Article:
Stacy Abrams inducted into the Disability Mentoring Hall of Fame

The Susan M. Daniels Disability Mentoring Hall of Fame was established by the National Disability Mentoring Coalition (NDMC) to honor those individuals who are making a significant difference in the lives of youth and adults with disabilities through mentoring and to raise awareness about the importance of mentoring for individuals with disabilities.

We are proud to induct Stacy Abrams into the Susan Daniels Disability Mentoring Hall of Fame.

In her own words: “I was born deaf to a hearing mom and dad. Even though they were told by some not to learn to sign, my parents made the decision to learn and use sign language with my older deaf sister and me. Some other family members also learned to sign with us too. I am a proud alumni of Arkansas School for the Deaf. I would not be where I am if I did not have the support of my hearing parents who did everything they could to support me. Because of their commitment to me, I was able to do a lot of things.

I am a Gallaudet & University of California Santa Barbara alumna. I was a teacher for a few years before becoming a Deaf Mentor Program Coordinator in both New Mexico (7 years) and Arizona (2.5 years). Currently, I am the Coordinator of Training for Clerc Center at Gallaudet University where I coordinate different trainings that Clerc Center has to offer. The Clerc Center supports professionals and families through the dissemination of resources, training and evidence-based information in the areas of professional development, family-school partnerships and national collaborations. It is important to support the linguistic, educational and social-emotional needs of deaf kids from birth to high school. My background is in early intervention- mostly in supporting hearing families with deaf children on their journey. I am also a national deaf mentor trainer and also am one of two deaf adults on the Joint Committee on Infant Hearing. Sharing my knowledge and experience with others I something I really enjoy by doing a lot of collaborations, presentations and workshops.

A year and half ago, I came up with the #whyisign campaign to support families on their signing journey. The campaign also includes deaf adults’ stories, stories from hearing professionals, CODAs, interpreters, ASL students, and so forth. They all support signing, and encourage families to sign with their deaf children. The campaign also shares resources for families to continue on their journey of raising deaf children, and that includes deaf culture, deaf community, and happenings.”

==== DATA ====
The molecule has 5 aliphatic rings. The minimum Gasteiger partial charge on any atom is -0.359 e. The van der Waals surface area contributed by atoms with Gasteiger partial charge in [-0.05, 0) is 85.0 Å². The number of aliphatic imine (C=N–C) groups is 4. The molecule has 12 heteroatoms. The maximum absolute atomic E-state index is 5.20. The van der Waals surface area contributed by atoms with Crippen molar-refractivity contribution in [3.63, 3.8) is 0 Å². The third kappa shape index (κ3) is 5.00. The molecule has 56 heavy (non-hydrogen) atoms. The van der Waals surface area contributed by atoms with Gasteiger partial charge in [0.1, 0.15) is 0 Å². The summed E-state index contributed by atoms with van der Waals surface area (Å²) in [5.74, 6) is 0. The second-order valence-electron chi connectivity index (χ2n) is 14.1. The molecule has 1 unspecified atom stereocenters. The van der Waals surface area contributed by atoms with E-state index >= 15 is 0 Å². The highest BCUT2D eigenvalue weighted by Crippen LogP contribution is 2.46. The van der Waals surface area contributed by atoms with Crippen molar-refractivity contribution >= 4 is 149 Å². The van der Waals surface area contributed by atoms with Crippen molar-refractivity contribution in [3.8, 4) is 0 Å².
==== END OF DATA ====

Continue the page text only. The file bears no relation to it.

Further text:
Why does mentoring matter to me?
My first mentor was a deaf woman who was in her 50’s when she worked with me, as an 18 month old child. At that time, maybe I did not really understand the concept that we were both “deaf,” but for some reason, I remember always thinking, she and I are alike. I had two other hearing teachers assigned to me, whom I liked, but I did not have the same relationship as I had with Marie. I remember seeing her leave every day at lunch, pulling out the driveway. Because of her, I never questioned whether I could drive or not. Many hearing parents still wonder whether their deaf child can drive, yet alone, go and order food at a drive-thru restaurant!

I want to open hearing families’ eyes to the beauty of a true language, American Sign Language (along with other signed languages), and that it can make the world of difference with their deaf children. What is really important to you? The fact that your child can speak, but have no idea what it means, or your child can sign the word and have the full concept. To do that, I wanted to create a hub of a community that rallies around signing. I strongly believe that everyone who makes a video (deaf or hearing) becomes a mentor to the hearing families who view the videos.

We cannot never underestimate the power of mentoring, and providing support. I will never forget Marie, and I hope that I, as a mentor, can truly provide deaf children & their families a unique way in seeing the world through their hands.

Photography credit: Clare Cassidy

Susan M. Daniels Disability Mentoring Hall of Fame: Information and Inductees